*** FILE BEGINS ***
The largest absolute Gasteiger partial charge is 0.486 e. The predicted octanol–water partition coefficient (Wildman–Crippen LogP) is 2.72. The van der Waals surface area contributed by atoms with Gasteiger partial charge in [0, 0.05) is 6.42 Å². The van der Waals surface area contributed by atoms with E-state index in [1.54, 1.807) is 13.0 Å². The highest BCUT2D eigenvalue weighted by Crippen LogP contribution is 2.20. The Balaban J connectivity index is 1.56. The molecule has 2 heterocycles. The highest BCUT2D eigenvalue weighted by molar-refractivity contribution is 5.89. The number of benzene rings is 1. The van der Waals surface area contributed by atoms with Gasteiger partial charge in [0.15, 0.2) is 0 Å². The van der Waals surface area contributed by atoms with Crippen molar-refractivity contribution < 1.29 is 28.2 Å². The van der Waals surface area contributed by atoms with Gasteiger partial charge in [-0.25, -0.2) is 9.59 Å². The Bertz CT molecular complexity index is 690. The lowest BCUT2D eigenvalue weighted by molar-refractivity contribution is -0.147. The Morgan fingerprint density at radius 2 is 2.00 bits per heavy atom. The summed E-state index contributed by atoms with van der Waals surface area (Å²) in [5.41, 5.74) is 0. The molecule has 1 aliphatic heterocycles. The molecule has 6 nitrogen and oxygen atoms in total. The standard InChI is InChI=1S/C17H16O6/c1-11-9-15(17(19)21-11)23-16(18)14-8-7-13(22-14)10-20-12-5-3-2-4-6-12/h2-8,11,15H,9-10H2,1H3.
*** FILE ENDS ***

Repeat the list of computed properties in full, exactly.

The largest absolute Gasteiger partial charge is 0.486 e. The predicted octanol–water partition coefficient (Wildman–Crippen LogP) is 2.72. The van der Waals surface area contributed by atoms with Gasteiger partial charge in [0, 0.05) is 6.42 Å². The van der Waals surface area contributed by atoms with E-state index in [1.54, 1.807) is 13.0 Å². The highest BCUT2D eigenvalue weighted by Crippen LogP contribution is 2.20. The Balaban J connectivity index is 1.56. The molecule has 2 heterocycles. The highest BCUT2D eigenvalue weighted by molar-refractivity contribution is 5.89. The number of benzene rings is 1. The van der Waals surface area contributed by atoms with Gasteiger partial charge in [0.15, 0.2) is 0 Å². The van der Waals surface area contributed by atoms with Crippen molar-refractivity contribution < 1.29 is 28.2 Å². The van der Waals surface area contributed by atoms with Gasteiger partial charge in [-0.25, -0.2) is 9.59 Å². The Bertz CT molecular complexity index is 690. The lowest BCUT2D eigenvalue weighted by molar-refractivity contribution is -0.147. The Morgan fingerprint density at radius 2 is 2.00 bits per heavy atom. The summed E-state index contributed by atoms with van der Waals surface area (Å²) in [5.41, 5.74) is 0. The molecule has 1 aliphatic heterocycles. The molecule has 6 nitrogen and oxygen atoms in total. The standard InChI is InChI=1S/C17H16O6/c1-11-9-15(17(19)21-11)23-16(18)14-8-7-13(22-14)10-20-12-5-3-2-4-6-12/h2-8,11,15H,9-10H2,1H3.